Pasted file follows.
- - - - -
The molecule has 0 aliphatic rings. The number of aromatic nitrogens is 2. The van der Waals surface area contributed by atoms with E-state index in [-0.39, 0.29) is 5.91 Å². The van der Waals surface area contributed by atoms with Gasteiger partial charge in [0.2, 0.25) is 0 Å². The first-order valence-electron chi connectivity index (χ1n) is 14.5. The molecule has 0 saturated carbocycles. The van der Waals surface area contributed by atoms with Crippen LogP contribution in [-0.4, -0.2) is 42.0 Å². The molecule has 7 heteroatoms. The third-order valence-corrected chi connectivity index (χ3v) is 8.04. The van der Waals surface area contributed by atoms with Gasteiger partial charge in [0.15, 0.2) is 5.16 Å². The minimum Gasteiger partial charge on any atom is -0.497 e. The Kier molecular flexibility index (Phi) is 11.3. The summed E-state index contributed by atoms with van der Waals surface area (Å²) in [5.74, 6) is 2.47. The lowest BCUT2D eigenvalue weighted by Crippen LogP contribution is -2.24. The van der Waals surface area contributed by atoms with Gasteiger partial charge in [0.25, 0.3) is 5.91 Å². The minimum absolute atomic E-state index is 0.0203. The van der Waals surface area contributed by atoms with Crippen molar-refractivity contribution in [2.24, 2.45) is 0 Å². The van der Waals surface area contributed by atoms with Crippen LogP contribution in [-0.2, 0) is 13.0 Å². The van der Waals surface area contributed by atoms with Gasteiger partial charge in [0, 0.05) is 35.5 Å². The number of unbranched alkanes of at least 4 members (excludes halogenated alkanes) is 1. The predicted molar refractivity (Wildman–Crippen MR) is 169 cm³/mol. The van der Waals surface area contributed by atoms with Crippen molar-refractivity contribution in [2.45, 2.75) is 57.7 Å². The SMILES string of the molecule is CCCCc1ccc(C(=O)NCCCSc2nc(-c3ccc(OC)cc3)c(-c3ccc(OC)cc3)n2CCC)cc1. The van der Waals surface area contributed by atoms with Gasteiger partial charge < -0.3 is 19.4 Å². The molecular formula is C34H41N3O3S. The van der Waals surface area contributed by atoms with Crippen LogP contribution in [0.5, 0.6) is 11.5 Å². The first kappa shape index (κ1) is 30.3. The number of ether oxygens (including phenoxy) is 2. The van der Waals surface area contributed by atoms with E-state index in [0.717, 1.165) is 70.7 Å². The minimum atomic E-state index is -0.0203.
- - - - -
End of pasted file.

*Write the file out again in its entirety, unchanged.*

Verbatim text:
The molecule has 0 aliphatic rings. The number of aromatic nitrogens is 2. The van der Waals surface area contributed by atoms with E-state index in [-0.39, 0.29) is 5.91 Å². The van der Waals surface area contributed by atoms with Gasteiger partial charge in [0.2, 0.25) is 0 Å². The first-order valence-electron chi connectivity index (χ1n) is 14.5. The molecule has 0 saturated carbocycles. The van der Waals surface area contributed by atoms with Crippen LogP contribution in [-0.4, -0.2) is 42.0 Å². The molecule has 7 heteroatoms. The third-order valence-corrected chi connectivity index (χ3v) is 8.04. The van der Waals surface area contributed by atoms with Gasteiger partial charge in [0.15, 0.2) is 5.16 Å². The minimum Gasteiger partial charge on any atom is -0.497 e. The Kier molecular flexibility index (Phi) is 11.3. The summed E-state index contributed by atoms with van der Waals surface area (Å²) in [5.74, 6) is 2.47. The lowest BCUT2D eigenvalue weighted by Crippen LogP contribution is -2.24. The van der Waals surface area contributed by atoms with Gasteiger partial charge in [0.25, 0.3) is 5.91 Å². The minimum absolute atomic E-state index is 0.0203. The van der Waals surface area contributed by atoms with Crippen molar-refractivity contribution in [2.24, 2.45) is 0 Å². The van der Waals surface area contributed by atoms with Crippen LogP contribution in [-0.2, 0) is 13.0 Å². The van der Waals surface area contributed by atoms with Gasteiger partial charge in [0, 0.05) is 35.5 Å². The number of unbranched alkanes of at least 4 members (excludes halogenated alkanes) is 1. The predicted molar refractivity (Wildman–Crippen MR) is 169 cm³/mol. The van der Waals surface area contributed by atoms with Crippen molar-refractivity contribution in [2.45, 2.75) is 57.7 Å². The SMILES string of the molecule is CCCCc1ccc(C(=O)NCCCSc2nc(-c3ccc(OC)cc3)c(-c3ccc(OC)cc3)n2CCC)cc1. The van der Waals surface area contributed by atoms with Gasteiger partial charge < -0.3 is 19.4 Å². The molecular formula is C34H41N3O3S. The van der Waals surface area contributed by atoms with Crippen LogP contribution in [0.5, 0.6) is 11.5 Å². The first kappa shape index (κ1) is 30.3. The number of ether oxygens (including phenoxy) is 2. The van der Waals surface area contributed by atoms with E-state index in [0.717, 1.165) is 70.7 Å². The minimum atomic E-state index is -0.0203.